Sacred act of beauty
With my many more years of smoking experience, I believe my opinion has at least as much validity as his. To me, smoking is a unique and almost sacred act of beauty, which elevates humanity above the other animals and civilized humanity above the barbarians. For me, a big difference between hell and heaven on Earth is that heaven is the smoking section.
There is little chance that John will ever embrace the truth of my opinion, or that I shall ever accept his. However, Colorado is big enough to accommodate us both. In the absence of totalitarian smoking prohibitions, the market would provide us both with the environments we prefer, if only John and I would each exercise appropriate discretion in where we choose to hang out.
Shedding the cynicism
They'relisting to the right ever ignorant of the shiftingwinds. Andlike our president, they are full-steam ahead.But you conveniently forgot that there's a Democratic candidate working to put somecommon senseand some checks and balances back into our government.
Even our Republican friends and neighbors are starting to see the obvious failures ofone-party rule.And I'd like to add a few of my own notes, since Cara DeGette and John Hazlehurst bothforgot there's a bunch ofhard-working progressives hereworking tochange the ship of state. And they all read the Indy!
Note to Cara: I don't forgive Hefley for his deafening silence on the safety of our troops. Have a nice retirement, Joel.
Note to John: I hope your prediction of the coming Republican fratricide is true. It couldn't happen to a nicer bunch of guys.
Note to the Indy: Thanks for doing the Gazette's job on this issue. I guess the daily's editorial page editor, Sean Paige, can take the week off. Give him some notice next time.
Note to all the progressives reading the Indy: Don't worry about last week's issue. Cara and John will come to their senses. We've fought
much more difficult battles, and when these twoshed their cynicism, the battles will become that much easier.
Anderson on Anderson
As DeGette noted, Jeff Crank and others waited like good Republicans for Hefley to announce his retirement.Crank, aformer employee of the Chamber of Commerce whohas never evenheld any public office, is a Hefley pal.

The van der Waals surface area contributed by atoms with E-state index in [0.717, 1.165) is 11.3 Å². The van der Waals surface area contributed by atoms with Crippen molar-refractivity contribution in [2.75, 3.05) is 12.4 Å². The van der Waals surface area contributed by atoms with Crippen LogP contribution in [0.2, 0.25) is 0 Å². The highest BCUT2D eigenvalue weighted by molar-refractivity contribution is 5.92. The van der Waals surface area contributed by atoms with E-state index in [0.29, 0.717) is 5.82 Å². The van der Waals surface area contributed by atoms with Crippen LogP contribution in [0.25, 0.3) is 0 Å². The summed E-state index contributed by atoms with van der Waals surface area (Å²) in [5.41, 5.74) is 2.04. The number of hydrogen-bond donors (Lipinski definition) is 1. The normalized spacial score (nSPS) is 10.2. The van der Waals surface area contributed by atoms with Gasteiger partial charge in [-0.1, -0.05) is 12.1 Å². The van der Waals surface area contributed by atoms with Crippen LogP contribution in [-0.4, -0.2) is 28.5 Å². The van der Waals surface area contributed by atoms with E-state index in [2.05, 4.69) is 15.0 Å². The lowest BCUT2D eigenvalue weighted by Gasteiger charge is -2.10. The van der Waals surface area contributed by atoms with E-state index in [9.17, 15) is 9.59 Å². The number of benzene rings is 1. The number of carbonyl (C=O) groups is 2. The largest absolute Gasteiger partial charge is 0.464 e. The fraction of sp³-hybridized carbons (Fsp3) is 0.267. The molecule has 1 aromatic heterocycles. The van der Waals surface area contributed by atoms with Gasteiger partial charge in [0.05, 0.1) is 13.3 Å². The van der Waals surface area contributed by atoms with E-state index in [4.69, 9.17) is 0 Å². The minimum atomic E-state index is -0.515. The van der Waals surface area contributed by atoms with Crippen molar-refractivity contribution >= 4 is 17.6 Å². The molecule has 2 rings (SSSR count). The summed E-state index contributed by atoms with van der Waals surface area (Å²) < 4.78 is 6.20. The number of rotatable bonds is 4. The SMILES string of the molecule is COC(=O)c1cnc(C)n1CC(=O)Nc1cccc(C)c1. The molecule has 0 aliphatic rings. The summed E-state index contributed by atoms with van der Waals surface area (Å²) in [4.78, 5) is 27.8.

Anotherman who overslept is state Sen. Doug Lamborn, whoseclaim to fame is condemning legalabortions. Both these guys who wear squeaky black shoes say they havesupport from some of the large, local religious-right groups.
Bothlook likebowls of cold leftover oatmeal thatthe GOPwants to microwave for us, depending on whether we like instant or old-fashioned.
Enter John Wesley Anderson,with whom I share a name but am not related to. Anderson, the former two-term sheriff, formally declared his candidacy on Jan. 10, more than a month before Hefley was compelled by law to announce his retirement.
Whether or not Andersongets blessed by the GOP, he deserves the grassroots support he seeks. He has lived here since 1956 and has more than 30 years of honorableservice at the police and sheriff's departments. His accomplishments include his major roles in clearing the Heather Dawn Church kidnap/murder, the capture of the Texas Seven and the successful reinvestigation of the Columbine shootings.
At age 64, I see our countryfacing insidious forces as never before. I do not want simply some Chamber of Commerce-type representing me in Washington. In his job atLockheed Martin Corp.,Anderson has becomean expert on homeland defense and security.
Hefley is gone, butFort Carson will stay. As for DeGette's fear that "we are doomed," the Fifth District already has been taken over by locusts. Anderson is the best choice to revive the regional economy.
The election likelywill be decided in this summer's Republican primary. I hope my "liberal" friends will cross over, and register as Republicans.
John Edward Anderson
It was clear that Paul Bremer thinks the U.S. needs to be in Iraq and is doing good, both for the Iraq nation and for U.S. national security.
Foul odor of bias
Slocum displayed his "open-mindedness" byjust ripping other letter writers, and mockingJohn Kerry, Hillary Clinton, John Hazlehurst and Cara DeGette. He fits right in with the hypocritical arrogance of the Bush administration.